Data Structures - Chapter 12 - Programming Assignment
Implementing a the Table class with Chaining

Data Structures and Other Objects Using C++
Second Edition
by Michael Main and Walter Savitch
ISBN 0-201-70297-5, Softcover, 816 pages

The Assignment:
Implement the Table template class from Chapter 12, using a chained hash table to store the items.
Ensure that you understand and can implement the important data structure of a hash table.
Before Starting:
Read Sections 12.2 and 12.3.
Due Date:
Files that you must write:
  1. table2.h: Header file for this version of the Table class. You don't have to write much of this file. Just copy our version from table2.h and add your name and other information at the top. NOTE: This is a template class. The template parameter, called RecordType, may be instantiated as any struct or class that contains an integer member variable called key.
  2. table2.template: The implementation file for the new Table class. You must write this yourself. NOTE: Some of you have been forgetting to put your name and a clearly written invariant at the top of this file. The TAs will start taking off points for such omissions.
  3. makefile: This is a makefile for the assignment. The file should contain targets for tabtest.o, tabexam.o, tabtest (an executable file) and tabexam (another executable file). The source codes tabtest.cxx and tabexam.cxx are available in the locations listed below. Your makefile should also include "all" and "clean" options. Include your name in a comment at the top.
Other files that you may find helpful:
  1. link2.h and link2.template. A template version of the linked list toolkit, including the Node struct definition with Item as the template parameter. Notice how this Node is used within the table2.h file.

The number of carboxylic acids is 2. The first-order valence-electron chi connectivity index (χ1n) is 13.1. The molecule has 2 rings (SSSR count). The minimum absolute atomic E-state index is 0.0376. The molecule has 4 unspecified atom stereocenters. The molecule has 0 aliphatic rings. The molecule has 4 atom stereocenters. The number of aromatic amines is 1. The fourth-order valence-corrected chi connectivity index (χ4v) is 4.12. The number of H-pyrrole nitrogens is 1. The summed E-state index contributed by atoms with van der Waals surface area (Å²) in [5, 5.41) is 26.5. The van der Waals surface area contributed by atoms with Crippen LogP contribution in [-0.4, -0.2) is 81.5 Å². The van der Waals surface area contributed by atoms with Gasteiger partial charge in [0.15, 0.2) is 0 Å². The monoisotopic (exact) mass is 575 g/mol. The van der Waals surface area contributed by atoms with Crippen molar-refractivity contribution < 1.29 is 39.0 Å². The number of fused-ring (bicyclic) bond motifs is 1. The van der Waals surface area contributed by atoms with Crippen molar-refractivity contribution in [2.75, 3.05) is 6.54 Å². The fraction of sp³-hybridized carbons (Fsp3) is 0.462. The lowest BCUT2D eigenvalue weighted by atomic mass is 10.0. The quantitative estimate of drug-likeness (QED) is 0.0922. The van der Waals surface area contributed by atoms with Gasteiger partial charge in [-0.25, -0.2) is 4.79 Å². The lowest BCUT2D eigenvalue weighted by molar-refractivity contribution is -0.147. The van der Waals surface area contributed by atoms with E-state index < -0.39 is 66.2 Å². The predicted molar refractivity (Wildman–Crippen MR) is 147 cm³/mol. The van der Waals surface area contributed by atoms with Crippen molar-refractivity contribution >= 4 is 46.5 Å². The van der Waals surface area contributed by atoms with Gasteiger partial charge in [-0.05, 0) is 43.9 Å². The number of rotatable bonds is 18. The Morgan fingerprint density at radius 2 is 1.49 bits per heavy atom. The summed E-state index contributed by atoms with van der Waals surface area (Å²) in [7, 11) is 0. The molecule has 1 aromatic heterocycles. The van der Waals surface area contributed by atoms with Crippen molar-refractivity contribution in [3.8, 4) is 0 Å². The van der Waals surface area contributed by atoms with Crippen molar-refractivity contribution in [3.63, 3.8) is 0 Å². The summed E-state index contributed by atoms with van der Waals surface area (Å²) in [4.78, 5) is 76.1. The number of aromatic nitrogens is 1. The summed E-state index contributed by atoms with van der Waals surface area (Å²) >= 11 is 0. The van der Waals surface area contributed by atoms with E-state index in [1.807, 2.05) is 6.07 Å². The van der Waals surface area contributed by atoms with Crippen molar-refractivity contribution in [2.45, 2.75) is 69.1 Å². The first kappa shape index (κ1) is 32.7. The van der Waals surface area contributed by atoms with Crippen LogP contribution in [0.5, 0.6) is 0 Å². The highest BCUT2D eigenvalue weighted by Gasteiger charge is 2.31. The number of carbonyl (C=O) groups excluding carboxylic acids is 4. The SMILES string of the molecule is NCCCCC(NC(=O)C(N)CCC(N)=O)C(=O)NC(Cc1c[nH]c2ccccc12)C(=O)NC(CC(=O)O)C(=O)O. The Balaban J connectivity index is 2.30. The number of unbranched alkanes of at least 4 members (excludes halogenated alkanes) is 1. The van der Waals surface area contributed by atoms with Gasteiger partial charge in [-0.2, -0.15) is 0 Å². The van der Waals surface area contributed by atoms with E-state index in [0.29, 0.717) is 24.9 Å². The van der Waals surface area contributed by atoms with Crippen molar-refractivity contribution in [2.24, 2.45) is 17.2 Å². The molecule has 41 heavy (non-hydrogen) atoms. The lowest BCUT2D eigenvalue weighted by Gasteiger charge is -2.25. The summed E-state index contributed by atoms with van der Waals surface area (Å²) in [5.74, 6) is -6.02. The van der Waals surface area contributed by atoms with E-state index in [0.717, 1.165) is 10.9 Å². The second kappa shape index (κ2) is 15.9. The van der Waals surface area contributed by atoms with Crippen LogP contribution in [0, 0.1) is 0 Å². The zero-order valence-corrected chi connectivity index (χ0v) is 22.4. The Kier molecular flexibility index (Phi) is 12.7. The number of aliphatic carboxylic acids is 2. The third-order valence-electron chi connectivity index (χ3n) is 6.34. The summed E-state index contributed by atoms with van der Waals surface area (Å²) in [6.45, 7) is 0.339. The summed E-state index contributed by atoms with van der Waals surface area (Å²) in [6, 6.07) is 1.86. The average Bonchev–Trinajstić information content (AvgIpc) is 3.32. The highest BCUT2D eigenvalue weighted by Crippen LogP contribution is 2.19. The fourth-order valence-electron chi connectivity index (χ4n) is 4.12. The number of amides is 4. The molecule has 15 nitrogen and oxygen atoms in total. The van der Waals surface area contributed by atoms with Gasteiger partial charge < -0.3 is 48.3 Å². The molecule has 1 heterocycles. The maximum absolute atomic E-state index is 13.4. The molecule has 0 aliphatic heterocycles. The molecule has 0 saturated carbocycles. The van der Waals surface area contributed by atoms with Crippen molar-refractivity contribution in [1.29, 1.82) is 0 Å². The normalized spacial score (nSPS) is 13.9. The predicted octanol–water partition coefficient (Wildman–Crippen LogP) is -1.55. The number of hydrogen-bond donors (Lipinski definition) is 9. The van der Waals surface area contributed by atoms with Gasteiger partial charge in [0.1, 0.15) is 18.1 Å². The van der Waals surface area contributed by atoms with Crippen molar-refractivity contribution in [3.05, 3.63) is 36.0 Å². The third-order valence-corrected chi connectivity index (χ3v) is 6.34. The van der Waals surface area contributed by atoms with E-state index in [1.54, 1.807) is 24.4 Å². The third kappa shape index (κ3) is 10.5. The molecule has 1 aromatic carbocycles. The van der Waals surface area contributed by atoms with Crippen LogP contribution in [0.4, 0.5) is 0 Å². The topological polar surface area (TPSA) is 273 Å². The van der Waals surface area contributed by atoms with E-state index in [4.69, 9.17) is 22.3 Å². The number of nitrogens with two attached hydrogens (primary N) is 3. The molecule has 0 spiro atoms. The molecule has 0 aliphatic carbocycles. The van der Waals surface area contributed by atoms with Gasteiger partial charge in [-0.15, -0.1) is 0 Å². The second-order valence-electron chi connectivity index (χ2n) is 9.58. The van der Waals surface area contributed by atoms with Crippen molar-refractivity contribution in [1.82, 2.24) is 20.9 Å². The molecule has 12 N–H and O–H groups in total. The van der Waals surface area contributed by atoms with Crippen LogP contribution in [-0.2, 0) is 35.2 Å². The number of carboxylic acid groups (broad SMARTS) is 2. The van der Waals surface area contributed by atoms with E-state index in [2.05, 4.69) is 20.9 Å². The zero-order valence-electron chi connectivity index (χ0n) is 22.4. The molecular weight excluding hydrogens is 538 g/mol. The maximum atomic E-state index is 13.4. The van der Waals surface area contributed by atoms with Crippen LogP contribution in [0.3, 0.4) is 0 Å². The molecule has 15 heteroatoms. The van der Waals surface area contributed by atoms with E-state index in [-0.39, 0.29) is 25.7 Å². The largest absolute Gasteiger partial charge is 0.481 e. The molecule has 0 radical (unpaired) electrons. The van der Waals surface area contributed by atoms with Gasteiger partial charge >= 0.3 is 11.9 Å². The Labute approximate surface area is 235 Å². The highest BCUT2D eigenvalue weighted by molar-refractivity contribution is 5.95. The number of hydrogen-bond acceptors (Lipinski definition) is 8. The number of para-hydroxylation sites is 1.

2. tabtest.cxx: A simple interactive test program.
  3. tabexam.cxx: A non-interactive test program that will be used to grade the correctness of your Table class.

The Table Class Using a Chained Hash Table
Discussion of the Assignment

This version of the Table is a template class with a template parameter called RecordType, as described in Sections 12.2 and 12.3. In an actual program (such as tabtest.cxx or tabexam.cxx), the RecordType may be instantiated as any struct or class type with an integer member variable called key.

Start by understanding the private member variables that have been proposed in table2.h. For example, where are the head pointers stored for the separate linked lists? Write an invariant that describes the use of these private member variables, and put the invariant at the top of your implementation file.

I suggest that you also write some private member functions that can help in the implementations of the public member functions. For example, one of the private member functions that I found useful was:

    Node* find_node(int key);
    // Precondition: none.
    // Postcondition: If there is a node in the Table with the specified
    // key, then the return value is a pointer to this node. Otherwise the
    // return value is NULL.
I made use of find_node in my implementations of remove, find and is_present. If you decide to use something like find_node, then list the prototype in the private section of the Table class. Put the implementation in the implementation file along with a precondition/postcondition contract.

Hints for the remove function:

  1. Set a pointer (called cursor) to point to the node that you're removing. (If there is no such node, then return with no work.)
  2. Set i equal to the hash value of the key.
  3. Copy the data portion of the head node of list i to the cursor node. You have now got rid of the node with the specified key, but you have two copies of the data from the head node.
  4. list_head_remove(array[i]);

NOTE: Since your Table class is using dynamic memory (a bunch of linked lists), the Table must have a copy constructor, assignment operator, and a destructor--RATS! But keep in mind that much of your work can be carried out by the functions of the linked list toolkit.

Use the interactive test program and the debugger to track down errors in your implementation. If you have an error, do not start making changes until you have identified the cause of the error. If you come to me or a TA for help, we will always ask you to do the following:

  1. Show us the invariant that describes how your private member variables implement the Table class.
  2. Use the debugger to show us the problem!

Michael Main (